Just like every cell phone or laptop you have ever bought, the evolution of technology continues to accelerate at an exponential rate while the funds in your wallet do not. Bitcoin mining difficulty continues to accelerate and it is likely that a new rig may be developed that essentially leaves your current rig in the dust.

2. Efficiency

If you have only ever used a computer of regular person reasons that don’t include massive amounts of computing, may not think much about how efficient your computer is or isn’t. Once you start mining Bitcoin, with its intense rig cooling requirements, the cost may make you take notice.

Today’s hardware is constantly being improved to be more efficient; ASICs are being the subject of such innovation that makes the circuit processing more efficient (from a processing and a cooling perspective). Another argument against buying used equipment is the fact that older hardware will inevitably be less efficient.

3. Cost

That finally bring us to cost; the main prohibitive factor as to why most refrain from entering the Bitcoin mining arena. Not only must you purchase an ASIC mining rig, you must also purchase a power supply, cooling fans, replacement hardware, etc. On top of those non-recurring expenses you have monthly recurring costs such electrical, cooling, internet and other stuff.

Another decision that will need to be made is whether to join a mining pool. Joining a pool enables you to get more rewards, but also requires you to pay fees to the pool. Mining on your own will give you greater rewards, but it can take longer to see a return on your investment (much longer if it is a huge mining pool).

Some Additional Costs that will need to be considered include:

  • Electricity

The cost of the electricity that drives the ASICs that mine your Bitcoin is significant. Bitcoin mining is very processor-intensive and requires large amounts of electricity. In the past, some miners have been able to take advantage of low-cost electricity, like our buddies in Washington or Oregon enjoy. However, due to public awareness regarding the energy intensiveness of Bitcoin mining, local municipalities and energy cooperatives are working to eliminate these loopholes.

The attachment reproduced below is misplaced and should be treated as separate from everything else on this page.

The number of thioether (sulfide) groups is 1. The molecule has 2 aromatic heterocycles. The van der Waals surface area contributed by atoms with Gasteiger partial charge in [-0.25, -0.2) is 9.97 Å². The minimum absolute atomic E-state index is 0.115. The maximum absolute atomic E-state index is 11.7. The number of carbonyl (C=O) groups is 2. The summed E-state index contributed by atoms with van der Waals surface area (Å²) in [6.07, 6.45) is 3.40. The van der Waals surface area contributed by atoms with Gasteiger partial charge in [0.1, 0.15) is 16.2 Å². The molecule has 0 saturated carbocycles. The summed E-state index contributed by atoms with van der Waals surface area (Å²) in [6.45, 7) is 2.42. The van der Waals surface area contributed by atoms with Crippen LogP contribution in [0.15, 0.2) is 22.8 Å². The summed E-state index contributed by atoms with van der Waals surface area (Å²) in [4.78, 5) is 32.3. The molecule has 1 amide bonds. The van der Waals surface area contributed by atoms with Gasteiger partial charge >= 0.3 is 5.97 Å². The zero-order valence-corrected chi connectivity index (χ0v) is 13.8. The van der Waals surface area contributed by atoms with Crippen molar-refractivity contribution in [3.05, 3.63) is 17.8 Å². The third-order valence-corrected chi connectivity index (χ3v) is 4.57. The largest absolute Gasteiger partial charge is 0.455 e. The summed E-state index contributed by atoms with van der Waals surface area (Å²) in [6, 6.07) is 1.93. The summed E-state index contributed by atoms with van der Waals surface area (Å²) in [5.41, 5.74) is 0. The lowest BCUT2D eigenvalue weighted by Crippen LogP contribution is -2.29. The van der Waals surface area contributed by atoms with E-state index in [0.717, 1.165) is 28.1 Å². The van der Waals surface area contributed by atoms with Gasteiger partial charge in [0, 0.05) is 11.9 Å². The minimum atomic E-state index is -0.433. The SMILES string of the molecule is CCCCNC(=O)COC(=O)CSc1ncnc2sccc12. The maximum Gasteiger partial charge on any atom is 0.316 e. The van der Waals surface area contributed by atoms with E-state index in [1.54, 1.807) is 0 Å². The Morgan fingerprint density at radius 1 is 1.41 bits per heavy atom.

Since it is no secret that mining is just going to get more difficult from here, there has been increased discussion in the crypto community regarding the sustainability of polar powered mining operations. This is obviously expensive requires even more money up front; but in the long run, this seems to be the way crypto mining will be heading.

  • Cooling

Your computer will get really hot while mining due to the vast amount of processing required. Heat not only reduces efficiency of computer hardware, it also has the potential to destroy it all together is left unchecked. Since you will be paying thousands of dollars for this stuff perhaps a ventilation solution is something that will need to be considered.

Cooling costs money and depending on how your utilities are set up, typically, this uses electricity as well. Almost all ASICs are rated for the temperature conditions that they will optimally function in and it is wise to keep these figures in mind if you want your rig to operate efficiently and last a reasonable amount of time. If the temperature of your miner exceeds the levels of temperature in which it can perform well, the efficiency of your rig goes down (or catch on fire depending on how hot you let it get).